The Astros got a haul early in the 2015 Draft, taking future big leaguers Alex Bregman and Kyle Tucker within the top five picks before selecting Cameron at No. 37 overall and signing him for $4 million. The son of former Gold Glove center fielder Mike Cameron, Daz has had a streaky Minor League career, struggling in his first full season in 2016 and again for part of 2017 before things clicked, eventually, landing him in the Tigers organization as part of the Justin Verlander trade return. After a 2018 season that saw him advance to Triple-A Toledo at age 21, Cameron made an impression on Tigers coaches in Spring Training. But just when he seemed on the brink of the big leagues, his struggles returned with a long full season in Toledo.
The younger Cameron’s game bears a lot of similarities to that of his father. He’s a very good athlete whose strength on the diamond is in his defense, where he can command a game from center field. His offense has been more of a work in progress. While he shows a selective approach at the plate, he puts himself in difficult counts at times, resulting in high strikeout totals as he has advanced levels. Though he draws a healthy number of walks, he struggled in 2019 to make contact, partly a reflection of pitch recognition. His speed and line-drive approach make him a strong candidate to take advantage of Comerica Park’s deep outfield gaps. Surprisingly, he had 16 hit-by-pitches last year.
While Cameron’s 2019 season was disappointing, the Tigers are willing to chalk it up to the growing pains of a young player who jumped three levels the previous year. He has the speed and athleticism to handle center field at Comerica Park, which affords him some patience. All he needs is more consistent contact at the plate.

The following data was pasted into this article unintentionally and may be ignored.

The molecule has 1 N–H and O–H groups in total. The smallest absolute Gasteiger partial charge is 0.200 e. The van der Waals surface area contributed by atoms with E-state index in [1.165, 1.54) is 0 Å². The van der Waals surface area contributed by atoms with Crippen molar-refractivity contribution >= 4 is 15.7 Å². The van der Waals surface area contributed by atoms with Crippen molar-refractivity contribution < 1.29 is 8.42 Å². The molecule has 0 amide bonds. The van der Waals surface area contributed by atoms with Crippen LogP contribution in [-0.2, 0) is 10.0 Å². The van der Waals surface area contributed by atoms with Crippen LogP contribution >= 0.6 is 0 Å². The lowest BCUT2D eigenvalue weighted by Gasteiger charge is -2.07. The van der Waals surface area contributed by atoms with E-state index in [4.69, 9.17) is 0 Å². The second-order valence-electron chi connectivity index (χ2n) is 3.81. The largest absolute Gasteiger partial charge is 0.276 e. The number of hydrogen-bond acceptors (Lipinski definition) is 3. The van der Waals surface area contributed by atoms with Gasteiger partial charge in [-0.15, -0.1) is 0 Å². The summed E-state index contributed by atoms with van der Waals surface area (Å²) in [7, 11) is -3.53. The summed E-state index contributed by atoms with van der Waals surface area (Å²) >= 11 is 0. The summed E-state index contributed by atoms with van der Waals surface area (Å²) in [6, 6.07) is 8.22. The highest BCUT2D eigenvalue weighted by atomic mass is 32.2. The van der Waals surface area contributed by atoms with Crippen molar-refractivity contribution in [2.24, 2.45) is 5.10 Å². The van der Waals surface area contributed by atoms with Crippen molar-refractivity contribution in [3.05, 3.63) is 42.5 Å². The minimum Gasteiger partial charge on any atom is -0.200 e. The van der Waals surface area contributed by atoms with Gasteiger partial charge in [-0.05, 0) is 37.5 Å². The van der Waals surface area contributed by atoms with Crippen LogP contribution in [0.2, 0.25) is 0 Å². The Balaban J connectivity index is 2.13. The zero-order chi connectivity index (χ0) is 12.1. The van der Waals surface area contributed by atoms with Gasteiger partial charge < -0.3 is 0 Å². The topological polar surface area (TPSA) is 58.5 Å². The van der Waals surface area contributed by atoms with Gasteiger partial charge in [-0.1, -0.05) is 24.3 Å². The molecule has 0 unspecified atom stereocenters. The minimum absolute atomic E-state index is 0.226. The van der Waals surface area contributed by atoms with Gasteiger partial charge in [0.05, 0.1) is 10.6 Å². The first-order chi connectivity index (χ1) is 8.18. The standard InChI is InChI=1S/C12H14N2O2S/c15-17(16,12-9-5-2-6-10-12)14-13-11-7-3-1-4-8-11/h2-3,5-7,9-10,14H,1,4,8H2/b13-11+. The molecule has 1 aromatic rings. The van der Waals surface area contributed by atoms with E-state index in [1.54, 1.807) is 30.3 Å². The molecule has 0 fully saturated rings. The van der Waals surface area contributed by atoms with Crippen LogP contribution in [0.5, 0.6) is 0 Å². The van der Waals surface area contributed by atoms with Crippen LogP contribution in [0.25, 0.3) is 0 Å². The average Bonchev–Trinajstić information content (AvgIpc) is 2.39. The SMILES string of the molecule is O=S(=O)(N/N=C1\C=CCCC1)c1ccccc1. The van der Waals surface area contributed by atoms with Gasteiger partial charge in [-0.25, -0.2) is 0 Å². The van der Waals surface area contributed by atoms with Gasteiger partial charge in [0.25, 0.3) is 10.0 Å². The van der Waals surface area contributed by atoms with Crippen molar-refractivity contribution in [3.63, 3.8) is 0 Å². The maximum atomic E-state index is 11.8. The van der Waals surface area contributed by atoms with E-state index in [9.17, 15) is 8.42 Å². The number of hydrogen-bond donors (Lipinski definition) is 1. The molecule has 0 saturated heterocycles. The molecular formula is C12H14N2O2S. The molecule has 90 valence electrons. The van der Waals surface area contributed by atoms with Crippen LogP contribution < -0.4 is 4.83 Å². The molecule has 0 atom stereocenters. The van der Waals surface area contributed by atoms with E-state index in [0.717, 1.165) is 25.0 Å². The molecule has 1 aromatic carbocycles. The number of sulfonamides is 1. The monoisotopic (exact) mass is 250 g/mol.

Scouting grades: Hit: 50 | Power: 50 | Run: 60 | Arm: 55 | Field: 55 | Overall: 50
The Astros made a haul early in the 2015 Draft, taking future big leaguers Alex Bregman and Kyle Tucker within the top five picks before selecting Cameron at No. 37 overall and signing him for $4 million. Viewed as someone who might need extra time to develop in the Minors, Cameron was overmatched in his first taste of full-season ball in 2016, and he also struggled at the outset of 2017 before things started to click. He was finishing off a fantastic second half in the Midwest League when the Astros packaged him with Franklin Perez and Jake Rogers to the Tigers for Justin Verlander. He began to put it all together in 2018, ascending from high Class A to Triple-A at age 21 before a standout turn in the Arizona Fall League.
The son of former big league center fielder Mike Cameron, Daz has the chance to be an impactful up-the-middle big leaguer as well. Mechanical changes that put him in a better position to hit made a huge difference and contributed directly to his turnaround at the plate. Perhaps more importantly, Cameron has developed a real approach at the plate, showing selective aggressiveness with a hit-to-all fields mentality early in the count. He's started to tap into some power, too, and some scouts believe he'll be a 15-20-homer guy in the big leagues.
A plus runner and overall graceful athlete, Cameron can steal a base but will have to learn to be more efficient in the future. That speed to go along with plus defensive instincts will allow him to stay in center for the long haul, and he has the arm strength needed for an outfield corner. Cameron's ceiling is still coming into focus, but all the pieces are there for him to develop into an everyday center fielder at the highest level.
Scouting grades: Hit: 50 | Power: 45 | Run: 55 | Arm: 55 | Field: 60 | Overall: 50